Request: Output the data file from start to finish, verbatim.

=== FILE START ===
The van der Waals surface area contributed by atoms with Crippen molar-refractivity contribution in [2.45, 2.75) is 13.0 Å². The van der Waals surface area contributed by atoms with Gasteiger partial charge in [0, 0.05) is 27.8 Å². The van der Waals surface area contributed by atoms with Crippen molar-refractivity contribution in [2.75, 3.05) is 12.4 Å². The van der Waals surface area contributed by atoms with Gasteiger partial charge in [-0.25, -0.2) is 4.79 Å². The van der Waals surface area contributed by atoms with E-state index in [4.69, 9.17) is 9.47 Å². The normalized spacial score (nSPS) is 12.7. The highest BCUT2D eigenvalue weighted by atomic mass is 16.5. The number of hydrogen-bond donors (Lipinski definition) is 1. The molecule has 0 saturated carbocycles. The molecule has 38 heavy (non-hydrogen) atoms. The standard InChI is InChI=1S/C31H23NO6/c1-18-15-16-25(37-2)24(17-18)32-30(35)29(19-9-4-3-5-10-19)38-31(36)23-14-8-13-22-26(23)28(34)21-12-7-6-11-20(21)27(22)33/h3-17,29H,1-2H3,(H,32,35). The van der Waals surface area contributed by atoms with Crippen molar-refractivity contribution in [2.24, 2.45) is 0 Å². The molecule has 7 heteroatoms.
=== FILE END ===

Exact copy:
The van der Waals surface area contributed by atoms with Crippen molar-refractivity contribution in [2.45, 2.75) is 13.0 Å². The van der Waals surface area contributed by atoms with Gasteiger partial charge in [0, 0.05) is 27.8 Å². The van der Waals surface area contributed by atoms with Crippen molar-refractivity contribution in [2.75, 3.05) is 12.4 Å². The van der Waals surface area contributed by atoms with Gasteiger partial charge in [-0.25, -0.2) is 4.79 Å². The van der Waals surface area contributed by atoms with E-state index in [4.69, 9.17) is 9.47 Å². The normalized spacial score (nSPS) is 12.7. The highest BCUT2D eigenvalue weighted by atomic mass is 16.5. The number of hydrogen-bond donors (Lipinski definition) is 1. The molecule has 0 saturated carbocycles. The molecule has 38 heavy (non-hydrogen) atoms. The standard InChI is InChI=1S/C31H23NO6/c1-18-15-16-25(37-2)24(17-18)32-30(35)29(19-9-4-3-5-10-19)38-31(36)23-14-8-13-22-26(23)28(34)21-12-7-6-11-20(21)27(22)33/h3-17,29H,1-2H3,(H,32,35). The van der Waals surface area contributed by atoms with Crippen molar-refractivity contribution in [2.24, 2.45) is 0 Å². The molecule has 7 heteroatoms.